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Indonesian Culture and Tourism Night – Part I

April 26, 2012 / by / 0 Comment

Aiming to raise the awareness of Indonesia’ culture and tourism, Indonesian students in HKU for the first time held “Indonesian Culture and Tourism Night” on 19th April 2012 in Global Lounge. The event was met with great success, as remarked by the audience’s enthusiastic participation and response. Supported by Global Lounge and Consulate General of Republic of Indonesia in Hong Kong, this event was also sponsored by Garuda Indonesia for the door prize of a return ticket Hong Kong-Jakarta-Hong Kong!

The event started with the general facts about the unique geography, manifold languages and ethnically diverse people of Indonesia. The audience was then introduced to some of the best tourist destinations located all over Indonesia’s culturally exotic and yet mystifyingly beautiful islands geography. These are places which would surely cater to the curious travellers’ appetite of distinct cultures and diverse interests, ranging from scuba diving in the world renowned Bunaken, exploring the native habitat of legendary komodo dragons, to visiting the ancient temple of Borobudur, a Buddhist temple named as one of the Wonders of the World.

Especially for anyone consider visiting Indonesia, the MCs also thoughtfully presented fun facts about Indonesia, such as how the 5-legged-street-vendors sell some of the best foods, and even a few practical Indonesian phrases. (Tips: Aku cinta kamu literally means I love you in Indonesian!)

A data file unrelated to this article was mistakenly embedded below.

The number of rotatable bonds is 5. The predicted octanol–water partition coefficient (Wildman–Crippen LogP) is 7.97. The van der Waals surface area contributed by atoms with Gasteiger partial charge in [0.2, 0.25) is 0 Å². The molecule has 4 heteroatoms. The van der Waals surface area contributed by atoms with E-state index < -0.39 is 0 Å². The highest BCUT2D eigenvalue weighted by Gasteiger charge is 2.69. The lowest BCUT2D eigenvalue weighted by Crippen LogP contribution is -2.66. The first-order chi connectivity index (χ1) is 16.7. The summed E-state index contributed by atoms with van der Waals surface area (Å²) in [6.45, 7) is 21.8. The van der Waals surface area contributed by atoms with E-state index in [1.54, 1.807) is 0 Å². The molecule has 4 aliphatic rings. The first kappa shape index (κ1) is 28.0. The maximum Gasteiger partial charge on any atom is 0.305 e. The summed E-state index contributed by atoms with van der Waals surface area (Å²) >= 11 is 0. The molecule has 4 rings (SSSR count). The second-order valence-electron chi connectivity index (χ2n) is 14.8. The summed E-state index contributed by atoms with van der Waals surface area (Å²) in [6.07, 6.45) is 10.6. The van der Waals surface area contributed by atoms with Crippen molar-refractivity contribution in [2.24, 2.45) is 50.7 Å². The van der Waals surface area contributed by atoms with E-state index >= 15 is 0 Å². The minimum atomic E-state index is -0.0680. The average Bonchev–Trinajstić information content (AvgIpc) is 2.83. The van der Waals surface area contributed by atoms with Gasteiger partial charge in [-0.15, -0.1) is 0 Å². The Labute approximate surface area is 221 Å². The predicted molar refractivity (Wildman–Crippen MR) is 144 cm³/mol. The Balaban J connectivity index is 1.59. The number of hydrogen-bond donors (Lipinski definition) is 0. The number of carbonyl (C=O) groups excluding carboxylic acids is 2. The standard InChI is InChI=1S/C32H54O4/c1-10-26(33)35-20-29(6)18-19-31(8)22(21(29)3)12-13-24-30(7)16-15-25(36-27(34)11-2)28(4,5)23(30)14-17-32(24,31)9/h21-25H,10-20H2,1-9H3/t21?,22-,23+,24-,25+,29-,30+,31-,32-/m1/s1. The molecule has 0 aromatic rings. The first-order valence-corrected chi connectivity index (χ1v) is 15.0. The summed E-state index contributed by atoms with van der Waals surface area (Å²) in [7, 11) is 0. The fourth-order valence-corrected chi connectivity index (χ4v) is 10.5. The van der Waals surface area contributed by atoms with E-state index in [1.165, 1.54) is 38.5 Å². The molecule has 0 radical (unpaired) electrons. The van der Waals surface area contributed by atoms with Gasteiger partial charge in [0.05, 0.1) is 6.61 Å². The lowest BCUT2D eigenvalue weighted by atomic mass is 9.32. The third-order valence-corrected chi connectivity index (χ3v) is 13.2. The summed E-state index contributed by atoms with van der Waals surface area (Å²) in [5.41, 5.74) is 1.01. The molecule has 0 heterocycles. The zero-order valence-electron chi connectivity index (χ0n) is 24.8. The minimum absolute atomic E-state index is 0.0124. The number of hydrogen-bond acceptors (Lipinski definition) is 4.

Delving further into Indonesia’s culture, the event moved on to express the largest archipelago by the senses of sight, hearing, scent, feel and taste. Here, the audience was presented a number of impressive performances. An external dancer performed a traditional Merak (Peacock) dance,

while HKU’s very own Indonesian students sang a medley of popular Indonesian songs and also performed songs on the Angklung musical instrument.

Angklung instrument consists of two bamboo tubes attached to a bamboo frame, which only produces sound of a particular pitch. This means several people are needed to play even just one song! After the Indonesian students Angklung performance, the audience was given a chance to try the instruments on their own!

Following the Angklung performance was Saman dance, also performed by HKU Indonesian students. Saman dance, also called the “Dance of Thousand Hands”, is one of the most popular dances in Indonesia. It reflects educational, religious, heroism, and solidarity among the people. In 2011, UNESCO recognized Saman Dance as an intangible element of the world cultural heritage. In the video (to be posted soon! take a look at the photos first now) below, you could tell the increasingly enthusiastic response from the audience as the Saman dance was reaching its peak!

(credit photos to: HKU students – Teh Ming Xun, Shirin Soni, Shiva Raichandani,and the Consulate General of the Republic of Indonesia – HKSAR)

to be continued…

Cheers,

Edward Setyadarma, BBA (A&F), Year 2



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